Ruth loves the National Cowgirl Museum. As a result, we’ve been there 3 times. Almost 4. On the first visit she climbed onto the mechanical bronc and rode it like a real cowgirl. I have pictures to prove it. On the 2nd visit she spent a lot of time in the gift shop. Between our 2nd and 3rd visit, an ice storm in Fort Worth closed it for the day. During our 3rd visit, in 2016, I realized that I liked it every bit as much as she did and spent so much time reading about real cowgirls like Shirley Lucas Jauregui that Ruth wandered off.
Shirley Lucas Jauregui is just one of hundreds of women profiled in the National Cowgirl Museum in Fort Worth’s Cultural District. As accomplished trick rider, Jauregui became a movie stunt woman and western wear fashion designer. She performed stunts for stars like Marilyn Monroe and Audrey Hepburn. She appeared in more than 100 movies and TV shows.
The National Cowgirl Museum (NCM) is the only museum in the world honoring the women of the American West. They had to have lots of grit and stamina and be unusually self-reliant. NCM began in 1975 in the basement of a library in Hereford, Texas. In 2002 it moved into a new venue on Gendy Street in Fort Worth’s Cultural District. In 2015 a 2-phase renovation began that will not be completed until 2017. I was told that the 1st floor is done and that a lot of the 2nd floor will soon be closed for changes even though the museum will remain opened. One of the innovative functions on NCM’s website is a window that repeats the latest tweets about it. This will surely be a good place to find out when the renovations will be completed if you want to delay a visit until they’re done.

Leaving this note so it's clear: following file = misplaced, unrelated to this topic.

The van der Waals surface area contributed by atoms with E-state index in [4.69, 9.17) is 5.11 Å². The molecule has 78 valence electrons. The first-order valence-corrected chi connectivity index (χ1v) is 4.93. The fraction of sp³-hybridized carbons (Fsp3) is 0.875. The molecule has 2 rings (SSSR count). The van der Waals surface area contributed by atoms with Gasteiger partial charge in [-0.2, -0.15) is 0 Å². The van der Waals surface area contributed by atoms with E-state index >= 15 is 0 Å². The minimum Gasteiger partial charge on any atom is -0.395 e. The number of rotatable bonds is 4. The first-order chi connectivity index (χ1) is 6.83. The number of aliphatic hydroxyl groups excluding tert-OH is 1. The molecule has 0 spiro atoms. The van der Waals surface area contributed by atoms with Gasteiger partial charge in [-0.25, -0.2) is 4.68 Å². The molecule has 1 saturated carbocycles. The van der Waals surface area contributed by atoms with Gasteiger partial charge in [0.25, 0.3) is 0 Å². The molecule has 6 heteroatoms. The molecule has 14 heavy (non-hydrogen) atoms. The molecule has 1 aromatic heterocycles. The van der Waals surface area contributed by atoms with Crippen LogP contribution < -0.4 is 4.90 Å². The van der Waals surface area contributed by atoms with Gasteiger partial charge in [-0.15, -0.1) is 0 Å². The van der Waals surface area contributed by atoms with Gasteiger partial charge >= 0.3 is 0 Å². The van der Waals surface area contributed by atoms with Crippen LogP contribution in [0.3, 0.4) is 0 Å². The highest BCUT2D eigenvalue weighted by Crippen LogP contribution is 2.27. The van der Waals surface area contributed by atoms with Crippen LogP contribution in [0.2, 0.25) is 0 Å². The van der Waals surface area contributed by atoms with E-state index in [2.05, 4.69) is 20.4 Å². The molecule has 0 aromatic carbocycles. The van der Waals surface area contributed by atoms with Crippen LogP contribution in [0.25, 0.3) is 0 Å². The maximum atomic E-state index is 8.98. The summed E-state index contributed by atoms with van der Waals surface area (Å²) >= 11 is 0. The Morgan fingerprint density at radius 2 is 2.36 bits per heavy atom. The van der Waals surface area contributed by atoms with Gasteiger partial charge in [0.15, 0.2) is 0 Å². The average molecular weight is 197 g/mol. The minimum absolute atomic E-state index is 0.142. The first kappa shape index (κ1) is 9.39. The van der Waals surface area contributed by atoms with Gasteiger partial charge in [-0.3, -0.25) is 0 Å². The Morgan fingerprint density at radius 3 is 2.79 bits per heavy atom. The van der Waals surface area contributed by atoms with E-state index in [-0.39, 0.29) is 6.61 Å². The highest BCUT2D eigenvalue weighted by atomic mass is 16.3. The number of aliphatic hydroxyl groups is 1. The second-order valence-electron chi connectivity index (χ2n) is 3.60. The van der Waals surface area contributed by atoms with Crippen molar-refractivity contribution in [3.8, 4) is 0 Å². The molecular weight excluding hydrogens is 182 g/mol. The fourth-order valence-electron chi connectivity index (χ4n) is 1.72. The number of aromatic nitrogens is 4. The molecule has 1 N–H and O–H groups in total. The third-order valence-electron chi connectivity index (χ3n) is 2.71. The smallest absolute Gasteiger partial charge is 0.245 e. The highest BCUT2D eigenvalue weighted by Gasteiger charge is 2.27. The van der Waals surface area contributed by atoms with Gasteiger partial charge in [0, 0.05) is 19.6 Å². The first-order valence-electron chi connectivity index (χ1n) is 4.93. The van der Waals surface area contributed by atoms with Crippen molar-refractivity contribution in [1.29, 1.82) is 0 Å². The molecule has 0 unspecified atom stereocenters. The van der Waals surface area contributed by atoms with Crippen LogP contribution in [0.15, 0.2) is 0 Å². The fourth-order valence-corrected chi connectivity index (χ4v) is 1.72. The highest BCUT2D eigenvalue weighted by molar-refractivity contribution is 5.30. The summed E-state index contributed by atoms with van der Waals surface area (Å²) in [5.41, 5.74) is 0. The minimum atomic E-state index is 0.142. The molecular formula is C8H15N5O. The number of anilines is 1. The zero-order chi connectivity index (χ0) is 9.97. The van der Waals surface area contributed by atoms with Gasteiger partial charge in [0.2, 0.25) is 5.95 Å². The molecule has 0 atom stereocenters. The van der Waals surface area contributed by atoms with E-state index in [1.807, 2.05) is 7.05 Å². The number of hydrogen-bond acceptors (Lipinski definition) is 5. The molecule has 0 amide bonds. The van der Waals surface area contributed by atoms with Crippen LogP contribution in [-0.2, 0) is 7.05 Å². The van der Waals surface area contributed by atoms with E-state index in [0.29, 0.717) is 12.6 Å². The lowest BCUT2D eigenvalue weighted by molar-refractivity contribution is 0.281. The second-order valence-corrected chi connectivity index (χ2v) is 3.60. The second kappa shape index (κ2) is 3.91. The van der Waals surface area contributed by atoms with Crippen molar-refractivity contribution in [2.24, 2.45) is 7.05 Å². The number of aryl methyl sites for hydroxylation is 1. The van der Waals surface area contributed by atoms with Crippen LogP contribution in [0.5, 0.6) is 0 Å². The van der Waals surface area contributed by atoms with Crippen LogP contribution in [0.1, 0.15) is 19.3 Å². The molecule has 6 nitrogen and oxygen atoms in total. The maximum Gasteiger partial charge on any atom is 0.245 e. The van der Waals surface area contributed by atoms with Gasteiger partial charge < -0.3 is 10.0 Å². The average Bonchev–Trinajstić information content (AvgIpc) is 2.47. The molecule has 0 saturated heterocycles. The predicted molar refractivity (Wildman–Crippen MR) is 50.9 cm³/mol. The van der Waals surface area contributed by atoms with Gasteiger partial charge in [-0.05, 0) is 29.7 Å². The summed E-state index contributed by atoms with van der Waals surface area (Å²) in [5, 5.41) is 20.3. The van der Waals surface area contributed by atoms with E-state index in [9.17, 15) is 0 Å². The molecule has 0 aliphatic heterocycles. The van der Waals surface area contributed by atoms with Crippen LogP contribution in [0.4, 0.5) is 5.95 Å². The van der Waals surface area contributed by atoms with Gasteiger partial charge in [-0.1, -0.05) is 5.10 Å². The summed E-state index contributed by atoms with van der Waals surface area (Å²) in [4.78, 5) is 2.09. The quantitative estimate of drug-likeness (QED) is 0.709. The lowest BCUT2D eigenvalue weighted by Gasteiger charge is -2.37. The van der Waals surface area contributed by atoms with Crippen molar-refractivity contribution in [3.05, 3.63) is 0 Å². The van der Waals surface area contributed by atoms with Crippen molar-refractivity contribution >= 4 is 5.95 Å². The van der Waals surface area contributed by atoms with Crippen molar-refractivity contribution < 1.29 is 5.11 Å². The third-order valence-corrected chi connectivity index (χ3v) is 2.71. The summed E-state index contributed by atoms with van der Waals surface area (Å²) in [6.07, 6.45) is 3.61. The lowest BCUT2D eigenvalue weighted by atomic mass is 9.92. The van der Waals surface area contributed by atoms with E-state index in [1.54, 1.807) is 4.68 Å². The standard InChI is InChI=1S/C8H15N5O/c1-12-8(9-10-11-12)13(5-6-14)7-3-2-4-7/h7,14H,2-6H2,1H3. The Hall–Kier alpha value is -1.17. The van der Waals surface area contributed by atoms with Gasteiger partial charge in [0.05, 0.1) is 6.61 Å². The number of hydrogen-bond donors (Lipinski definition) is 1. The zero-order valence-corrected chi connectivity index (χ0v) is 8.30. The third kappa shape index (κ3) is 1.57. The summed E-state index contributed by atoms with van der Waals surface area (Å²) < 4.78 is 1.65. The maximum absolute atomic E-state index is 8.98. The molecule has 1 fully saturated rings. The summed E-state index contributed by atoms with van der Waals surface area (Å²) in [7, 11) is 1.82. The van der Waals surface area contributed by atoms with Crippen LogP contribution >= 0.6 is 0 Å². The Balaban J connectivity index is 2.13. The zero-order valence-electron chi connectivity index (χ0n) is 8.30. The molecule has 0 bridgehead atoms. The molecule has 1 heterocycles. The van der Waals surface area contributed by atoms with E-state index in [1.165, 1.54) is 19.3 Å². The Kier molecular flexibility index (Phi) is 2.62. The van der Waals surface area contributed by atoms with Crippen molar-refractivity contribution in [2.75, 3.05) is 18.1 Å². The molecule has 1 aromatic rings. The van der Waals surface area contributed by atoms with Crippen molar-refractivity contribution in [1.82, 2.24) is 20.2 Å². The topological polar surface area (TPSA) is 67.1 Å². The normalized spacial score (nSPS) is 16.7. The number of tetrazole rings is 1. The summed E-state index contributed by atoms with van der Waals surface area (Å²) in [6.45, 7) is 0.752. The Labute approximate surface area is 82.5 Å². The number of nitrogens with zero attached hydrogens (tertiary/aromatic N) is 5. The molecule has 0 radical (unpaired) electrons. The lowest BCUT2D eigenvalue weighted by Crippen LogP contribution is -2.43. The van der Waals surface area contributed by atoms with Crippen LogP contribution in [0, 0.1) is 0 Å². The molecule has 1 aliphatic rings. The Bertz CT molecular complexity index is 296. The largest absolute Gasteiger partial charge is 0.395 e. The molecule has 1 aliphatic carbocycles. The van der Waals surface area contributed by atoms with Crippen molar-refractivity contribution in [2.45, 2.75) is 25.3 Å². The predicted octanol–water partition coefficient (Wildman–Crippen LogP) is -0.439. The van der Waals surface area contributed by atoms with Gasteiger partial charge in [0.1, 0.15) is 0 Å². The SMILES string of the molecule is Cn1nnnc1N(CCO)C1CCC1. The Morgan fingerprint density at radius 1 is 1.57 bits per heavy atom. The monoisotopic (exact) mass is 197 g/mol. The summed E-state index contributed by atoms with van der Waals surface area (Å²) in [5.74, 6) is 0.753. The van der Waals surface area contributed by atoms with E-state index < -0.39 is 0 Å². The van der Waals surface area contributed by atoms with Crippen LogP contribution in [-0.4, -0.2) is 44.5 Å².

A new exhibit on the 1st floor explores Wild West Shows from the 1880s until the early 20th century. Annie Oakley is prominently featured. In fact, I found a detailed map that I poured over for an hour. Annie Oakley did a lot to open doors for women with guns, actually female performers in general.
The National Cowgirl Museum, however, isn’t just about females in spotlights. Among the women profiled here are Sacagawea, Sandra Day O’Connor, Temple Grandin, and Georgia O’Keeffe. In fact, one of its primary functions has been creating a Hall of Fame that now has more than 200 members. Every year honorees are inducted and prominently featured in museum displays. The 2016 honorees include another accomplished trick rider, a cattle raising rancher, a wildlife habitat protector, and an animal rehabilitator.
If you contacted Ruth and asked her to show you around the National Cowgirl Museum, she’d be there at the agreed upon time wearing boots, spurs, and a cowgirl hat.